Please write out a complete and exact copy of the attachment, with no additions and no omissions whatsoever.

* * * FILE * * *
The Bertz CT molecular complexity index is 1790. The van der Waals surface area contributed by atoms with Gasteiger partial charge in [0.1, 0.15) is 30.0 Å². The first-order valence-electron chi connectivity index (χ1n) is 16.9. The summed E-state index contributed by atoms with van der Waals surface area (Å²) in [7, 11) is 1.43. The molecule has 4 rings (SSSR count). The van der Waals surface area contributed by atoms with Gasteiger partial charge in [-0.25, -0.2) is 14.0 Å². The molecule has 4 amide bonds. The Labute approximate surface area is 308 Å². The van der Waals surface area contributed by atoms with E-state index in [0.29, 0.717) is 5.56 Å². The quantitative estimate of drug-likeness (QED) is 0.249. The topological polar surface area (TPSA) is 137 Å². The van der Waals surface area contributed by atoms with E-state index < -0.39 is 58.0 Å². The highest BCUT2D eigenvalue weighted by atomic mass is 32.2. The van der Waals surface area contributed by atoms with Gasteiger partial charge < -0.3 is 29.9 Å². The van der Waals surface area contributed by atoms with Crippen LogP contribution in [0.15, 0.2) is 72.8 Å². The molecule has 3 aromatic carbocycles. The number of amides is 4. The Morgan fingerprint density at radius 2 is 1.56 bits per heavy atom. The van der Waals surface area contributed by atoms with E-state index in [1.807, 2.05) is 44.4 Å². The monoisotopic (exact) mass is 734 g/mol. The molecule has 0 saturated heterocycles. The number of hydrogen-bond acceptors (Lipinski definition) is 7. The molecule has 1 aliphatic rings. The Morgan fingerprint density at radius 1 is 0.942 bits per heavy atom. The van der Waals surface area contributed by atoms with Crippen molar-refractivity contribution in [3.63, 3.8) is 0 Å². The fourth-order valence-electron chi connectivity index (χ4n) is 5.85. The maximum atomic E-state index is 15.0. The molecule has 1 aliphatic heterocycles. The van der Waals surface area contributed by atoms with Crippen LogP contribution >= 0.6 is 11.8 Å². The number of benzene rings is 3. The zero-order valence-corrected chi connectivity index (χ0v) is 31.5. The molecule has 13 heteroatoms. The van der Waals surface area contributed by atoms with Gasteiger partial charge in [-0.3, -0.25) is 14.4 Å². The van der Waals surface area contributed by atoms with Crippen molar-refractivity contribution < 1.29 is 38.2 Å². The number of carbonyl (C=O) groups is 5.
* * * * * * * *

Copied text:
The Bertz CT molecular complexity index is 1790. The van der Waals surface area contributed by atoms with Gasteiger partial charge in [0.1, 0.15) is 30.0 Å². The first-order valence-electron chi connectivity index (χ1n) is 16.9. The summed E-state index contributed by atoms with van der Waals surface area (Å²) in [7, 11) is 1.43. The molecule has 4 rings (SSSR count). The van der Waals surface area contributed by atoms with Gasteiger partial charge in [-0.25, -0.2) is 14.0 Å². The molecule has 4 amide bonds. The Labute approximate surface area is 308 Å². The van der Waals surface area contributed by atoms with E-state index in [0.29, 0.717) is 5.56 Å². The quantitative estimate of drug-likeness (QED) is 0.249. The topological polar surface area (TPSA) is 137 Å². The van der Waals surface area contributed by atoms with E-state index < -0.39 is 58.0 Å². The highest BCUT2D eigenvalue weighted by atomic mass is 32.2. The van der Waals surface area contributed by atoms with Gasteiger partial charge < -0.3 is 29.9 Å². The van der Waals surface area contributed by atoms with Crippen LogP contribution in [0.15, 0.2) is 72.8 Å². The molecule has 3 aromatic carbocycles. The number of amides is 4. The Morgan fingerprint density at radius 2 is 1.56 bits per heavy atom. The van der Waals surface area contributed by atoms with E-state index in [1.807, 2.05) is 44.4 Å². The monoisotopic (exact) mass is 734 g/mol. The molecule has 0 saturated heterocycles. The number of hydrogen-bond acceptors (Lipinski definition) is 7. The molecule has 1 aliphatic rings. The Morgan fingerprint density at radius 1 is 0.942 bits per heavy atom. The van der Waals surface area contributed by atoms with Crippen molar-refractivity contribution in [3.63, 3.8) is 0 Å². The fourth-order valence-electron chi connectivity index (χ4n) is 5.85. The maximum atomic E-state index is 15.0. The molecule has 1 aliphatic heterocycles. The van der Waals surface area contributed by atoms with Crippen LogP contribution >= 0.6 is 11.8 Å². The number of benzene rings is 3. The zero-order valence-corrected chi connectivity index (χ0v) is 31.5. The molecule has 13 heteroatoms. The van der Waals surface area contributed by atoms with Gasteiger partial charge in [-0.3, -0.25) is 14.4 Å². The van der Waals surface area contributed by atoms with Crippen molar-refractivity contribution < 1.29 is 38.2 Å². The number of carbonyl (C=O) groups is 5.